So, I started thinking, what is it about a book that makes me keep reading?
For one thing, there’s got to be at least one character that I like. In Gone Girl there weren’t any. Nor were there in The Dinner. I finished reading Gone Girl anyway because I was reading it on a 6-hour Greyhound bus ride and it was the only reading material I had. By the time I reached my destination I was far enough in that the plot started to interest me a little, so I decided to go on to the end. My verdict: it wasn’t worth finishing. I hated the characters and couldn’t imagine that everyone around the female character was so stupid they couldn’t stop her insane behaviour.In regards to The Dinner, I kept reading initially because I sort of liked one of the characters. When I discovered that I no longer liked the character, I finished the book partly because it was for my book club, and partly because the writing was good enough to keep me going. I also wanted to see what would happen, how the characters would resolve things or not.
Good writing isn’t enough for me to start or finish a book. I admire Margaret Atwood’s writing and ideas, but I don’t read many of her books. They are full of interesting ideas and characters, but for me they are too much in the head and not enough in the heart. Margaret Laurence’s books, on the other hand, I consider to be full of heart, poetic language, and characters I can love, with plots that keep me engaged.So plot is quite important to me: how the characters interact, what happens that’s new or keeps me guessing. And it’s got to be believable, with characters that feel real, in any genre, including fantasy or SF. Though I can read and enjoy books that aren’t necessarily plot driven, if they’re well written and the imagery captures me, for example, Anil’s Ghost.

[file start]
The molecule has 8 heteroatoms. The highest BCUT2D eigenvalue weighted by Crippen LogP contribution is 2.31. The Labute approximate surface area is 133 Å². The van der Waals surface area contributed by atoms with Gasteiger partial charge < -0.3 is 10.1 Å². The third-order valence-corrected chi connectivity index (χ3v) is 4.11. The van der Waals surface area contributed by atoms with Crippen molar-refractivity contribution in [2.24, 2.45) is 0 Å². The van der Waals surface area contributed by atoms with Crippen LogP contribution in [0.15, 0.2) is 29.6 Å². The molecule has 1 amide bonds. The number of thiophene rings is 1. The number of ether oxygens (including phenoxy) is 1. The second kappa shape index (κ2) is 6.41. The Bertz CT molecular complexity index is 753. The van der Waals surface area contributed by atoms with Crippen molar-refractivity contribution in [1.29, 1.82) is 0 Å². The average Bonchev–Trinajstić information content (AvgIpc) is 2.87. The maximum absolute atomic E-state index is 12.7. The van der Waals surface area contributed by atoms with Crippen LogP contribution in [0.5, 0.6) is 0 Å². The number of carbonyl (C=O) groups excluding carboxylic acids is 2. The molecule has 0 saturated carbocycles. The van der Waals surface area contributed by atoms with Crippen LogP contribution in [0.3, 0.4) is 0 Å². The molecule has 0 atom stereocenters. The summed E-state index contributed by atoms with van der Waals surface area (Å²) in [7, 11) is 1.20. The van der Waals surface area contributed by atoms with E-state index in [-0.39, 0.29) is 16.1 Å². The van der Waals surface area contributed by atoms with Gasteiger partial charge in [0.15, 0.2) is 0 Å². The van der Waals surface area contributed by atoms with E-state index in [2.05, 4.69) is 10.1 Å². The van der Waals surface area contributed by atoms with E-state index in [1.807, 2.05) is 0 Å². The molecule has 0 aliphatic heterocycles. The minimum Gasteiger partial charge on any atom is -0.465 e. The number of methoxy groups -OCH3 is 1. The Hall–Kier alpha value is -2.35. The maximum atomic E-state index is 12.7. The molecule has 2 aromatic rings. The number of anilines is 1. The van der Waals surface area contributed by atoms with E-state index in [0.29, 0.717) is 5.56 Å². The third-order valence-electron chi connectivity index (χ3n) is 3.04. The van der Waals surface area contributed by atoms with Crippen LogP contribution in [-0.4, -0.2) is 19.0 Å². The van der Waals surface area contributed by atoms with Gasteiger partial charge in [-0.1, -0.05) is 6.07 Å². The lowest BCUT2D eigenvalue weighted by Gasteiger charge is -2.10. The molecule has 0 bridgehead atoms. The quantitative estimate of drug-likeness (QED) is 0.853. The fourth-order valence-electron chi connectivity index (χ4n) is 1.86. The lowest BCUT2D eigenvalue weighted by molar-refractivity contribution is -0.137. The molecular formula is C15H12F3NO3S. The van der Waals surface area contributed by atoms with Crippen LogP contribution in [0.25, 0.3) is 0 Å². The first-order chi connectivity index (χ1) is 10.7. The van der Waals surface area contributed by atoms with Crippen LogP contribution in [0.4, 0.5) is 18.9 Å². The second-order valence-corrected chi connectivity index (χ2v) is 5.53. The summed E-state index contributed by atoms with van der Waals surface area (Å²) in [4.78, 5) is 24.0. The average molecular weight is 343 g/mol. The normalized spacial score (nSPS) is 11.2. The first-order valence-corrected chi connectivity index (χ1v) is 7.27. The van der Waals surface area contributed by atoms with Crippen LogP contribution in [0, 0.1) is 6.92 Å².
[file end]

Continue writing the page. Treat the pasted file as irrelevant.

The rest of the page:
The writing has to be reasonably good for me to continue reading, though if the characters and plot grab me, I can continue a book that isn’t the most literary. The Millennium Trilogy is one set of books like this. The Girl With the Dragon Tatoo I could not put down because I loved the two main characters, the plot kept me guessing, and the background and culture was new to me and intriguing (I like learning new things from fiction and following it up with my own research). I feel the same way about the other two books in the series. I can put up with flaws in the writing for these reasons.
So with books I really enjoy and go back to time after time, there’s got to be a number of elements: a story that intrigues and absorbs me, a character or characters I like (I prefer books with several characters that interest me), reasonably good writing, heart or emotion that reaches me, believability, and new information or a new way of looking at the world and life.